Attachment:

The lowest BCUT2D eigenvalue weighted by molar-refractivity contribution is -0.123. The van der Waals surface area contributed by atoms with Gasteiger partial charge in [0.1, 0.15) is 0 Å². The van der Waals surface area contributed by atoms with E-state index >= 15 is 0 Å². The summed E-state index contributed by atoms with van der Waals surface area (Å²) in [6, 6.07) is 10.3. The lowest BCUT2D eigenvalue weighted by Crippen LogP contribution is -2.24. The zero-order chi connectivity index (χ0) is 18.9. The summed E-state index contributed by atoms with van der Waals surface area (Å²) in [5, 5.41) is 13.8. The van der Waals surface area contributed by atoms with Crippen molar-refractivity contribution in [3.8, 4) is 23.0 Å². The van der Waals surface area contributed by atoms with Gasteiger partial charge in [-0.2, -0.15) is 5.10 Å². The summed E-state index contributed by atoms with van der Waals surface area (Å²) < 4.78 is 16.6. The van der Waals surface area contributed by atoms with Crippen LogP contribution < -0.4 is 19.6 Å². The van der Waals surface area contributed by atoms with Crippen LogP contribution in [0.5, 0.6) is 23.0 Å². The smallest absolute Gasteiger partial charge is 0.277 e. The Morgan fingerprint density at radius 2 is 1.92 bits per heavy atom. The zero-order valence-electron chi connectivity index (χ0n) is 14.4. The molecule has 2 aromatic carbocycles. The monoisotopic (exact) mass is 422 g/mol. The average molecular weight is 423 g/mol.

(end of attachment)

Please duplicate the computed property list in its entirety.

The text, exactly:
The lowest BCUT2D eigenvalue weighted by molar-refractivity contribution is -0.123. The van der Waals surface area contributed by atoms with Gasteiger partial charge in [0.1, 0.15) is 0 Å². The van der Waals surface area contributed by atoms with E-state index >= 15 is 0 Å². The summed E-state index contributed by atoms with van der Waals surface area (Å²) in [6, 6.07) is 10.3. The lowest BCUT2D eigenvalue weighted by Crippen LogP contribution is -2.24. The zero-order chi connectivity index (χ0) is 18.9. The summed E-state index contributed by atoms with van der Waals surface area (Å²) in [5, 5.41) is 13.8. The van der Waals surface area contributed by atoms with Crippen molar-refractivity contribution in [3.8, 4) is 23.0 Å². The van der Waals surface area contributed by atoms with Gasteiger partial charge in [-0.2, -0.15) is 5.10 Å². The summed E-state index contributed by atoms with van der Waals surface area (Å²) < 4.78 is 16.6. The van der Waals surface area contributed by atoms with Crippen LogP contribution < -0.4 is 19.6 Å². The van der Waals surface area contributed by atoms with Crippen LogP contribution in [0.5, 0.6) is 23.0 Å². The smallest absolute Gasteiger partial charge is 0.277 e. The Morgan fingerprint density at radius 2 is 1.92 bits per heavy atom. The zero-order valence-electron chi connectivity index (χ0n) is 14.4. The molecule has 2 aromatic carbocycles. The monoisotopic (exact) mass is 422 g/mol. The average molecular weight is 423 g/mol.